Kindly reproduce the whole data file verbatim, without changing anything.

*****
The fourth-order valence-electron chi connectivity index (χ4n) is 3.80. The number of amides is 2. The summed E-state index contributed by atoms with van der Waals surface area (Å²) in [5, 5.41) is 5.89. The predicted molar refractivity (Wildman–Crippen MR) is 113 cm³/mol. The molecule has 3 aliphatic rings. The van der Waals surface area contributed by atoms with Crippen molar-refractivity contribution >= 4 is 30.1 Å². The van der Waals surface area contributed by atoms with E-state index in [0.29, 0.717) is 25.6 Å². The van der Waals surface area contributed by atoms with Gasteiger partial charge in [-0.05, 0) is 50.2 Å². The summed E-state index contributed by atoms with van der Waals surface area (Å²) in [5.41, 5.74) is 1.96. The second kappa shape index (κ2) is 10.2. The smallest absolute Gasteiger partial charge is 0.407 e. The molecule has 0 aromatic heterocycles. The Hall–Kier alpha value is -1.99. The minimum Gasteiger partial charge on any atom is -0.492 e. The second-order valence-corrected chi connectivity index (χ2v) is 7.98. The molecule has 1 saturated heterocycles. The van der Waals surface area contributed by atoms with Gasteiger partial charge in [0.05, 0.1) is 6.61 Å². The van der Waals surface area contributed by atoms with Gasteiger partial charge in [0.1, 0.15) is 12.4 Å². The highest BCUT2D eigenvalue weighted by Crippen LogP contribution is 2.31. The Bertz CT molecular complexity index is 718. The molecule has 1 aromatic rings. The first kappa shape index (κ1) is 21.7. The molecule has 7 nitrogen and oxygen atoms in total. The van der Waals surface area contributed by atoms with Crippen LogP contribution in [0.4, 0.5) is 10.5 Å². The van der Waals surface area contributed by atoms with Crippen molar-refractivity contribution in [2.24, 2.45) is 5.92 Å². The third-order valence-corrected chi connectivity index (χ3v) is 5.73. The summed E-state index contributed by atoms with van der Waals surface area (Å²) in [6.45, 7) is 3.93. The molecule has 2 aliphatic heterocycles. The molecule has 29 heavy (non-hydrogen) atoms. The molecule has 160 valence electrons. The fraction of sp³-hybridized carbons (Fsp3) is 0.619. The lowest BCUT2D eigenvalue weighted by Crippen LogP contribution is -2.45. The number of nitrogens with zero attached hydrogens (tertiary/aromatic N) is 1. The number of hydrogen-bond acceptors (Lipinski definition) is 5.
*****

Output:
The fourth-order valence-electron chi connectivity index (χ4n) is 3.80. The number of amides is 2. The summed E-state index contributed by atoms with van der Waals surface area (Å²) in [5, 5.41) is 5.89. The predicted molar refractivity (Wildman–Crippen MR) is 113 cm³/mol. The molecule has 3 aliphatic rings. The van der Waals surface area contributed by atoms with Crippen molar-refractivity contribution >= 4 is 30.1 Å². The van der Waals surface area contributed by atoms with E-state index in [0.29, 0.717) is 25.6 Å². The van der Waals surface area contributed by atoms with Gasteiger partial charge in [-0.05, 0) is 50.2 Å². The summed E-state index contributed by atoms with van der Waals surface area (Å²) in [5.41, 5.74) is 1.96. The second kappa shape index (κ2) is 10.2. The smallest absolute Gasteiger partial charge is 0.407 e. The molecule has 0 aromatic heterocycles. The Hall–Kier alpha value is -1.99. The minimum Gasteiger partial charge on any atom is -0.492 e. The second-order valence-corrected chi connectivity index (χ2v) is 7.98. The molecule has 1 saturated heterocycles. The van der Waals surface area contributed by atoms with Gasteiger partial charge in [0.05, 0.1) is 6.61 Å². The van der Waals surface area contributed by atoms with Gasteiger partial charge in [0.1, 0.15) is 12.4 Å². The highest BCUT2D eigenvalue weighted by Crippen LogP contribution is 2.31. The Bertz CT molecular complexity index is 718. The molecule has 1 aromatic rings. The first kappa shape index (κ1) is 21.7. The molecule has 7 nitrogen and oxygen atoms in total. The van der Waals surface area contributed by atoms with Crippen LogP contribution in [0.4, 0.5) is 10.5 Å². The van der Waals surface area contributed by atoms with Crippen molar-refractivity contribution in [2.24, 2.45) is 5.92 Å². The third-order valence-corrected chi connectivity index (χ3v) is 5.73. The summed E-state index contributed by atoms with van der Waals surface area (Å²) in [6.45, 7) is 3.93. The molecule has 2 aliphatic heterocycles. The molecule has 29 heavy (non-hydrogen) atoms. The molecule has 160 valence electrons. The fraction of sp³-hybridized carbons (Fsp3) is 0.619. The lowest BCUT2D eigenvalue weighted by Crippen LogP contribution is -2.45. The number of nitrogens with zero attached hydrogens (tertiary/aromatic N) is 1. The number of hydrogen-bond acceptors (Lipinski definition) is 5.